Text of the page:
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Six Things to Say and Do if You Don’t Want to Actually Make Sales

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Six Things to Say and Do if You Don’t Want to Actually Make Sales

*Warning: I ate some snark on my flight home today. Then, this happened.

1. Lead with, “What brought you out today? 

Any sales person who begins with this question pretty much deserves the lukewarm, vague or sarcastic response it begs for. Say you sell cars and you lead with this phrase. I’d just love for a potential buyer to respond with “Oh, well I wanted to go for a run…that’s why I am here in your dealership.”

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2.  In your well-meaning desire to get to know your customers quickly, start by peppering them with rapid-fire questions, interrogation-style.

And of course, don’t allow yourself a “tell me more about that” moment. Instead, like an auctioneer on a timeframe, get through those Who, What, Why and When questions like a boss! People aren’t complex and neither are their problems. All you need is a pre-formulated list of questions answered in record time and BOOM‒you’ll be hitting the top of the sales record chart in your office.

3.  Make sure the first thing you always say is, “May I Help You?”

This is, at best, an unspoken agreement between customer and salesperson to ignore each other. At worst, it is a type of passive-aggressive behavior: it puts your workload immediately onto your customer as it requires them to not only respond, but also to explain why they are there and what they specifically need. C’mon people, you don’t sell anything, you sell something! People are not in a shoe store because they need a new car. Do your customers a solid and cut to the chase a little by losing the archaic “May I help you?” line. Of course you may help them, by virtue of the fact that they are there!

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4.  Lead with, “So, did you hear the news about our sale/price reduction?”

Nothing says “I believe in my product, as should you,” like introducing yourself with a 30% off fact. First of all, that’s not an incentive; it’s a price apology. More importantly, this method offers a dual dehumanizing feature: it reduces you, as a salesperson, to numbers and it also subtly conveys to customers that you may not see them as real, live people as much as walking, talking wallets. Win-win!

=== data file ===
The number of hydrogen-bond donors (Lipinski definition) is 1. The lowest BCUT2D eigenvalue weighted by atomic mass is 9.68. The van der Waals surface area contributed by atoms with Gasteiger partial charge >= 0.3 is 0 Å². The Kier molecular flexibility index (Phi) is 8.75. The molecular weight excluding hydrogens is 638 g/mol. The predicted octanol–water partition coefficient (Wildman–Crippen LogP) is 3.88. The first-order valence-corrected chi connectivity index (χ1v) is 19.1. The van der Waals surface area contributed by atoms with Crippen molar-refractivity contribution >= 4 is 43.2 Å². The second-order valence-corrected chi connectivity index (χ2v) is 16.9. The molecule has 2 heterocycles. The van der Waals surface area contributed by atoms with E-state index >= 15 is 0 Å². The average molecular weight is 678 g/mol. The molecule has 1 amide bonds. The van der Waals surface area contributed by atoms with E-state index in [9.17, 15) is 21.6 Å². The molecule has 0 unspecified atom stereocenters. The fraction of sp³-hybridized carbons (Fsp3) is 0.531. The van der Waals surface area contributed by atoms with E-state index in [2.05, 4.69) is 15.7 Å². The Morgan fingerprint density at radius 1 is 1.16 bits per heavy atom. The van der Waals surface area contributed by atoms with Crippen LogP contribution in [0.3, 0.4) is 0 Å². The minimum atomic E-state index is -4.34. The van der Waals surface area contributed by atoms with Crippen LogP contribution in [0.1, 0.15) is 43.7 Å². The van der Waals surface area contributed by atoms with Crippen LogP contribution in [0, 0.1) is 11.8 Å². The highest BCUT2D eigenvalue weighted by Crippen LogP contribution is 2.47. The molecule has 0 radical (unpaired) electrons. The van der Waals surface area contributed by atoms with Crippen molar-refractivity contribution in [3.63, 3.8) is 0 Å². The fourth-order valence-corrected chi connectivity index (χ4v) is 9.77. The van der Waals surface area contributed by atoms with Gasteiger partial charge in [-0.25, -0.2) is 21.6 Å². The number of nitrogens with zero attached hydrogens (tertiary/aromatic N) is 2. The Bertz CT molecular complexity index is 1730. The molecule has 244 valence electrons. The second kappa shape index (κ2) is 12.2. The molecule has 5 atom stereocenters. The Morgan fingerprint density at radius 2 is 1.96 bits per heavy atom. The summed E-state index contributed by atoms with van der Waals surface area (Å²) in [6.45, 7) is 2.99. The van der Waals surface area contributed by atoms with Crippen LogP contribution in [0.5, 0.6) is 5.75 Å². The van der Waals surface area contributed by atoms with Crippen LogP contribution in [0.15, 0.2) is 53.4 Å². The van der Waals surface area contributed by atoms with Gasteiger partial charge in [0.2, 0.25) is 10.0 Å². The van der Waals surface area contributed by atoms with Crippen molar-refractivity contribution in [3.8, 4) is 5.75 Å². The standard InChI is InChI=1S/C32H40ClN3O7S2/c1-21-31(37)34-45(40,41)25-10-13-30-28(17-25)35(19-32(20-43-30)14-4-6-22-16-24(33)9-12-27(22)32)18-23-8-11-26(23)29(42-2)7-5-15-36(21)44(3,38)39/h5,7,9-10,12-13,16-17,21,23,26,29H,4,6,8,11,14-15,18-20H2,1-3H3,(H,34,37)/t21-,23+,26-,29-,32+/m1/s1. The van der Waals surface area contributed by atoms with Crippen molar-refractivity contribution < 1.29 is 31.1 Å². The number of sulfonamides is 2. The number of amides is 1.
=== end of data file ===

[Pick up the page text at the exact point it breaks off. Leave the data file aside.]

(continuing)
5.  Try to instill panic into your customers as soon as possible.

The best way to do this is to combine fear with cost in a handy two-for-one combo. Something like: “This sale isn’t going to last so if you don’t want to be stuck paying a lot more, you’d better buy today. Nobody else is going to give you a deal like this.” For extra fun, you can tack on a critical and stress-inducing P.S. about the crummy customer service your competitors give. A little under-the-breath comment along the lines of “Good luck finding anyone who knows what they’re doing over at _______” is the perfect cherry on the cost-n-fear sunday you’ve served up for your now totally stressed out customers. And, as we all know, stress always leads to sales.

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6. At the end of your sales presentation, let the customer know that you will “wait to hear from them.”

People in need, who have just listened to what you have to offer, should of course be put in the position to then sell themselves on an actual purchase. That makes sense, right? Right?! That is in fact what “waiting to hear from you” conveys to your customer, whether that is your intention or not.

Snarkiness aside, all of these tried and not true methods need to go away forever. Deep six these six and you’ll be that much closer to changing someone’s world.

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Last Updated on October 21, 2021

How to Create Your Own Ritual to Conquer Time Wasters and Laziness

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How to Create Your Own Ritual to Conquer Time Wasters and Laziness

Life is wasted in the in-between times. The time between when your alarm first rings and when you finally decide to get out of bed. The time between when you sit at your desk and when productive work begins. The time between making a decision and doing something about it.

Slowly, your day is whittled away from all the unused in-between moments. Eventually, time wasters, laziness, and procrastination get the better of you.

The solution to reclaim these lost middle moments is by creating rituals. Every culture on earth uses rituals to transfer information and encode behaviors that are deemed important. Personal rituals can help you build a better pattern for handling everything from how you wake up to how you work.

Unfortunately, when most people see rituals, they see pointless superstitions. Indeed, many rituals are based on a primitive understanding of the world. But by building personal rituals, you get to encode the behaviors you feel are important and cut out the wasted middle moments.